MAXWELL AIR FORCE BASE, Ala. --
The 908th Airlift Wing’s 25th Aerial Port Squadron recently acquired a high-line dock, which is material handling equipment, from the 76th Aerial Port Squadron assigned to the 910th Airlift Wing, Youngstown Air Reserve Station, Ohio.
The high-line dock was initially delivered August 16, 2022, by the 445th Air Lift Wing assigned to Wright-Patterson Air Force Base, Ohio, and was ready for use in time for the December Unit Training Assembly.
As the mission of the 908 AW is transitioning from C-130H tactical airlift to MH-139A flight training, the mission of 25 APS remains relatively the same. They are responsible for the management and movement of cargo and passengers transported on aircraft.
They make this possible by preparing air cargo and load plans, loading equipment, rigging for airdrops and much more. But as the last C-130H departed the wing in April 2022, they didn't have aircraft readily available to train and work with.
As an innovative way of thinking, Senior Master Sgt. Gary Ramey, assistant aerial port manager and Chief Master Sgt. Tracey Piel, aerial port manager assigned to 25 APS, came together and conceptualized ways for the members to continue to train and complete tasks for if and when they need to deploy.
They reached out to multiple wings to see if they had equipment that could be used to stage and simulate aircraft. Fortunately, the 76 APS was interested in giving away a high-line dock they no longer used.
After exchanging a few photos, Ramey did a temporary duty assignment up there to observe the high-line dock in person.
“The process to make this come to life was lengthy and took a lot of manpower and effort from both wings,'' said Ramey. “It took approximately seven months to coordinate the logistics, but the important thing is that old equipment isn’t going to waste.”
As of now, the 25 APS is not anticipating the highline-dock to be used for any 908th missions but can support other missions and units that may require assistance.
What is a high-line dock?
“A highline-dock is a piece of equipment simulating rolling pallets onto the back/inside of aircraft such as a C-5, C-17 or C-130,” said Ramey. “We can fit four pallets instead of just one or two that we did with next generation small loader and forklift. Having this piece of equipment gives us increased flexibility in building, prepping, and loading or unloading multiple pallets.”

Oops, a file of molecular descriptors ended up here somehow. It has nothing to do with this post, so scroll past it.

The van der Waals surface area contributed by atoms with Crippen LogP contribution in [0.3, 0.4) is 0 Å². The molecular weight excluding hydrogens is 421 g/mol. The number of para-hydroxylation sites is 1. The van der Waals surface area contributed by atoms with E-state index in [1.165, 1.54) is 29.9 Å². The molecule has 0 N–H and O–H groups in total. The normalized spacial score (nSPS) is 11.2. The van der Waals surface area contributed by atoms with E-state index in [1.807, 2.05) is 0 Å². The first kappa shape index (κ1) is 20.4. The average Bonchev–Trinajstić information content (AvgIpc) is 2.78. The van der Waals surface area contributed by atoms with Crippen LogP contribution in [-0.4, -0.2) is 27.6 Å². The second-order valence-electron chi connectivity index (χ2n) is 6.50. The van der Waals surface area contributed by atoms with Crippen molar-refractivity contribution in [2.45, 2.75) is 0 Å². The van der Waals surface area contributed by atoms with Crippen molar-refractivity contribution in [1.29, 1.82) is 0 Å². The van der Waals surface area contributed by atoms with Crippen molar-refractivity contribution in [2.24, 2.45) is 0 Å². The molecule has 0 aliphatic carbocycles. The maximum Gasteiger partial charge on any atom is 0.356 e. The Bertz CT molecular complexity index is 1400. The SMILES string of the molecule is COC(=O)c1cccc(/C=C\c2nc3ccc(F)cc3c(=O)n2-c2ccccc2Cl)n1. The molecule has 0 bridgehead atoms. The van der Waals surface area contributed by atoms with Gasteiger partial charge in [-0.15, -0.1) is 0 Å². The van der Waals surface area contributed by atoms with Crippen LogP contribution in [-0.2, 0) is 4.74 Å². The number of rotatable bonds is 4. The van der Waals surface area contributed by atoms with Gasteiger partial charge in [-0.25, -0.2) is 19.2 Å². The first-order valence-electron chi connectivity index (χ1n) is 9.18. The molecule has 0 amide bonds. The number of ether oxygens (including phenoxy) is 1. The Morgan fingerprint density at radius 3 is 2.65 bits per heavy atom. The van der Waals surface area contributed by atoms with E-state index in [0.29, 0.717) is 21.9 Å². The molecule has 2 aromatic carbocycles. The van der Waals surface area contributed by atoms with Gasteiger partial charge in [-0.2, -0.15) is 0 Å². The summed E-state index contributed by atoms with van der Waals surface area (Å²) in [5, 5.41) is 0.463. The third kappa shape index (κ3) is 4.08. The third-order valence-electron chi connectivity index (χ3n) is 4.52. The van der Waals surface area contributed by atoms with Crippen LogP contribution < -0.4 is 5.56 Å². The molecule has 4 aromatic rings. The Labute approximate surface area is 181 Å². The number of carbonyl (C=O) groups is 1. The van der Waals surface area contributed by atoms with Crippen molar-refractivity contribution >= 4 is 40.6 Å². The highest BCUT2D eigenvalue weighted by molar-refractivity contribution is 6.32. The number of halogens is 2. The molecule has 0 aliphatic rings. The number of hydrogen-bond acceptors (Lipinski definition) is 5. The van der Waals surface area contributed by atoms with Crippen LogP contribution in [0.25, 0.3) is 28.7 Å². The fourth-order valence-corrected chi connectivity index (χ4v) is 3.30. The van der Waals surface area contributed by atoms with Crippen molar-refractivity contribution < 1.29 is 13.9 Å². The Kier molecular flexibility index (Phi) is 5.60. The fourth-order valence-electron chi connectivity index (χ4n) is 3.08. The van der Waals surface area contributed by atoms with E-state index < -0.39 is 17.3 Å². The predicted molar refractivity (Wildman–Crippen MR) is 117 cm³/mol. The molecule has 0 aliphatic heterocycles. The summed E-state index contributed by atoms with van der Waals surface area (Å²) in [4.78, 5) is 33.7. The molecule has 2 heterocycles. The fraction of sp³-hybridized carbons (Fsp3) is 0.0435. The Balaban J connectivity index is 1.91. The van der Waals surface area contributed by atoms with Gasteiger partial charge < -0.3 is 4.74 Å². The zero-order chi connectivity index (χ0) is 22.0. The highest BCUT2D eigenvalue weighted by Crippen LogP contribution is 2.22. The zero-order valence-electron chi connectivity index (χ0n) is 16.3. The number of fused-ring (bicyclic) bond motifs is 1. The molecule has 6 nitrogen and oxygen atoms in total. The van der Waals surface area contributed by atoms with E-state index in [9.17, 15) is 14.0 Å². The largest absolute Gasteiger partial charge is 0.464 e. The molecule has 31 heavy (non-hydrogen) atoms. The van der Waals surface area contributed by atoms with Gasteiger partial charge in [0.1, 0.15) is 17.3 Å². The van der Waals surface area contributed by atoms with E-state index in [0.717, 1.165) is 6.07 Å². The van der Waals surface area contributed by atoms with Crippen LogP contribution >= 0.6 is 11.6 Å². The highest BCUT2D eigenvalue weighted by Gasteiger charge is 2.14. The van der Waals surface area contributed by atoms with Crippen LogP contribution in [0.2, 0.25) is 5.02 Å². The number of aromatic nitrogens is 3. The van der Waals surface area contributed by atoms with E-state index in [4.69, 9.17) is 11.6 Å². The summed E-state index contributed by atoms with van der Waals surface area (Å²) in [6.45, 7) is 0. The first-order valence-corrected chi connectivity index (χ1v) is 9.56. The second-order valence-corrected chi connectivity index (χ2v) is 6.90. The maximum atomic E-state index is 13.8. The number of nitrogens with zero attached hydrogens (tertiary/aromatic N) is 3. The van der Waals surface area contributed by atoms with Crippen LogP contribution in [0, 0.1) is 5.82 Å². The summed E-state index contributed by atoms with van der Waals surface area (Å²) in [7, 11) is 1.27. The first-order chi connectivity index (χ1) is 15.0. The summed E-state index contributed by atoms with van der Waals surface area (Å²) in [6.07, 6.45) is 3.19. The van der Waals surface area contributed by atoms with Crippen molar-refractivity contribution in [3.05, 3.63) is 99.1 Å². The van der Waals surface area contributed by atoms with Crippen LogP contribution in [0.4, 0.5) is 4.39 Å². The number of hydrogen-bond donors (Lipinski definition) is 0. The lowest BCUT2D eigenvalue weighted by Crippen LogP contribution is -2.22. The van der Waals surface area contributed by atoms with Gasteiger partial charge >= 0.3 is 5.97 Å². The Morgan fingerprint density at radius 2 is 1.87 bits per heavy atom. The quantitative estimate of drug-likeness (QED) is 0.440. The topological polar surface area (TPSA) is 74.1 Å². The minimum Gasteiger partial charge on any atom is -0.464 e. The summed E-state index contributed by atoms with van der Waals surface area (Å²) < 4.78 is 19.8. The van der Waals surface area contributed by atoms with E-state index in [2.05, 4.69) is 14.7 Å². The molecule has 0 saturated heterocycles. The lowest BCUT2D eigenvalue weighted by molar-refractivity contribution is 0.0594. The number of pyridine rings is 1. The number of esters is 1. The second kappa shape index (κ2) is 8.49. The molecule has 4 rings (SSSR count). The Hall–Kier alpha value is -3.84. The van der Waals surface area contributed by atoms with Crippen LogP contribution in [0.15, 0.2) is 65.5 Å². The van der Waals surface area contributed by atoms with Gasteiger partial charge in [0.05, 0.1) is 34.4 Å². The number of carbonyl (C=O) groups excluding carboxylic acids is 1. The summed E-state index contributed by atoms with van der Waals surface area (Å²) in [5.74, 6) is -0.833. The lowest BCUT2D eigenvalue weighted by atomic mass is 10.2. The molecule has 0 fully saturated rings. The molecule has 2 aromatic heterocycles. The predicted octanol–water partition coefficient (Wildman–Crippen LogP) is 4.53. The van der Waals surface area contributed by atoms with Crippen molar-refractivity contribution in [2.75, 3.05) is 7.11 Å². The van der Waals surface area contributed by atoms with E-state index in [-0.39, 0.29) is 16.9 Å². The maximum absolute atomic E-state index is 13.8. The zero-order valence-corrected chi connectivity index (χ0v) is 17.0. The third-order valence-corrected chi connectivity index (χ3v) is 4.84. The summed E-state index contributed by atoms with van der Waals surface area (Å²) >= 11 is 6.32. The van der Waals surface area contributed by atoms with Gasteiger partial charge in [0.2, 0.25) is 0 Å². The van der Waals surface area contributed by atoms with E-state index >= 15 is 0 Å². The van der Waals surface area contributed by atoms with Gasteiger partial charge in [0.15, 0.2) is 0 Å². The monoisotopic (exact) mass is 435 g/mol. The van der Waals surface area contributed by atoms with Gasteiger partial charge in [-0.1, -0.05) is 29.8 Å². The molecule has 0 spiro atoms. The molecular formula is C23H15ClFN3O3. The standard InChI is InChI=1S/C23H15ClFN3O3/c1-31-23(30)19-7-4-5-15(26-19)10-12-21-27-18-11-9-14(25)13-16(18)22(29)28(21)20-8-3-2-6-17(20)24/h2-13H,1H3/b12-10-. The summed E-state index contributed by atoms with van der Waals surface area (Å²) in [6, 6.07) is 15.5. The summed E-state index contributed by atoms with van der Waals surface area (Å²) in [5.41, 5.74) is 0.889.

The highline-dock has features that make it a vast improvement to the old method they were using. It is a steel frame with gravity roller conveyors and handrails positioned on each side of the dock and an access ladder for side-entry capability.
As opposed to web-based training, the high-line dock provides them with hands-on, team-building opportunities.
Senior Airman Chad North, an air transportation specialist with the 25 APS, expressed his appreciation.
“I believe that having the equipment has made it easier and more efficient to train and learn a hands-on portion of the job since we lost the C-130s,” he said. “It is going to be easier for me to learn how to spot a k-loader up to it and push cargo onto the highline dock.”
Why is this important?
Instead of having the high-line dock sit unutilized, passing the equipment to a sister wing exhibits interoperability and the conservation of resources and tax dollars that would have gone into purchasing a newer one.
The high-line dock that the 25 APS received will be used to sustain and improve mission readiness. It allows their personnel to work at a considerably faster rate by eliminating the step of using a forklift for loading each cargo pallet individually and onto a NGSL. This saves valuable time and enhances the movement of palletized cargo.
“I believe this helps us complete the mission because it gives us the necessary training to learn how to do our job,'' said North. “Our roles and jobs are still going to be needed at some point in time and with this high-line dock, we are receiving training on how to do it before the real mission comes.”
The 25 APS understands the value of training and seized the opportunity to hone skills and discover alternative ways to develop and deliver multi-capable Airmen and accelerate and sustain readiness.